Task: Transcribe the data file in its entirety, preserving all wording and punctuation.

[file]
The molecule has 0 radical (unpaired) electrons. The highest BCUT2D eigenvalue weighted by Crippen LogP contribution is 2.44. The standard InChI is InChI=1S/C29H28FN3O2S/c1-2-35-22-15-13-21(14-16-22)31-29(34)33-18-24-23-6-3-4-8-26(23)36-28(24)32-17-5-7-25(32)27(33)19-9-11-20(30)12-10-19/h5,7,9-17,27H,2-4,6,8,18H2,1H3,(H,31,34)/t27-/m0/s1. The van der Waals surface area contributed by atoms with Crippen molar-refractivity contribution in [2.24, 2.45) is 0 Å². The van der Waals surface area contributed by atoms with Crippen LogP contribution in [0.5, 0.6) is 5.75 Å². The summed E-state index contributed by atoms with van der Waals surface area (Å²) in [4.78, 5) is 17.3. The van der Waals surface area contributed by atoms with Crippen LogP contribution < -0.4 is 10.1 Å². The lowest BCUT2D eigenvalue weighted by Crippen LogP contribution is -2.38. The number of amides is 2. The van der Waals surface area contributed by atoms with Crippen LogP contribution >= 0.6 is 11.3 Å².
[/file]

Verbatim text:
The molecule has 0 radical (unpaired) electrons. The highest BCUT2D eigenvalue weighted by Crippen LogP contribution is 2.44. The standard InChI is InChI=1S/C29H28FN3O2S/c1-2-35-22-15-13-21(14-16-22)31-29(34)33-18-24-23-6-3-4-8-26(23)36-28(24)32-17-5-7-25(32)27(33)19-9-11-20(30)12-10-19/h5,7,9-17,27H,2-4,6,8,18H2,1H3,(H,31,34)/t27-/m0/s1. The van der Waals surface area contributed by atoms with Crippen molar-refractivity contribution in [2.24, 2.45) is 0 Å². The van der Waals surface area contributed by atoms with Crippen LogP contribution in [0.5, 0.6) is 5.75 Å². The summed E-state index contributed by atoms with van der Waals surface area (Å²) in [4.78, 5) is 17.3. The van der Waals surface area contributed by atoms with Crippen LogP contribution < -0.4 is 10.1 Å². The lowest BCUT2D eigenvalue weighted by Crippen LogP contribution is -2.38. The number of amides is 2. The van der Waals surface area contributed by atoms with Crippen LogP contribution >= 0.6 is 11.3 Å².